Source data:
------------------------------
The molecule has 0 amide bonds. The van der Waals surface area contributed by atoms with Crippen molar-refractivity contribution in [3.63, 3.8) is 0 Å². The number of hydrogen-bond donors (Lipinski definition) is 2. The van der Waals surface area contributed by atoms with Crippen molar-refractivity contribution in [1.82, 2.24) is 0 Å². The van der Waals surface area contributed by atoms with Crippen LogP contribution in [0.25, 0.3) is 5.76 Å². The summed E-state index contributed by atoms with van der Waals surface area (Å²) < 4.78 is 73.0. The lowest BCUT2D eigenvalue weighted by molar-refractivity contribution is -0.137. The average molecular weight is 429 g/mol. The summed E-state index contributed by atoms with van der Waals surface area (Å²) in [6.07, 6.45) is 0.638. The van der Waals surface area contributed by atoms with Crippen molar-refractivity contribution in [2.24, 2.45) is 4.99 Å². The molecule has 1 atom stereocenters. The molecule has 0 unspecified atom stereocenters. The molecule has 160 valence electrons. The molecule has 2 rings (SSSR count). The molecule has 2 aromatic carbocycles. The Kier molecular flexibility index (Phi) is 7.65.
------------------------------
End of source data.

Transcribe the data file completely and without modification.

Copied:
The molecule has 0 amide bonds. The van der Waals surface area contributed by atoms with Crippen molar-refractivity contribution in [3.63, 3.8) is 0 Å². The number of hydrogen-bond donors (Lipinski definition) is 2. The van der Waals surface area contributed by atoms with Crippen molar-refractivity contribution in [1.82, 2.24) is 0 Å². The van der Waals surface area contributed by atoms with Crippen LogP contribution in [0.25, 0.3) is 5.76 Å². The summed E-state index contributed by atoms with van der Waals surface area (Å²) < 4.78 is 73.0. The lowest BCUT2D eigenvalue weighted by molar-refractivity contribution is -0.137. The average molecular weight is 429 g/mol. The summed E-state index contributed by atoms with van der Waals surface area (Å²) in [6.07, 6.45) is 0.638. The van der Waals surface area contributed by atoms with Crippen molar-refractivity contribution in [2.24, 2.45) is 4.99 Å². The molecule has 1 atom stereocenters. The molecule has 0 unspecified atom stereocenters. The molecule has 160 valence electrons. The molecule has 2 rings (SSSR count). The molecule has 2 aromatic carbocycles. The Kier molecular flexibility index (Phi) is 7.65.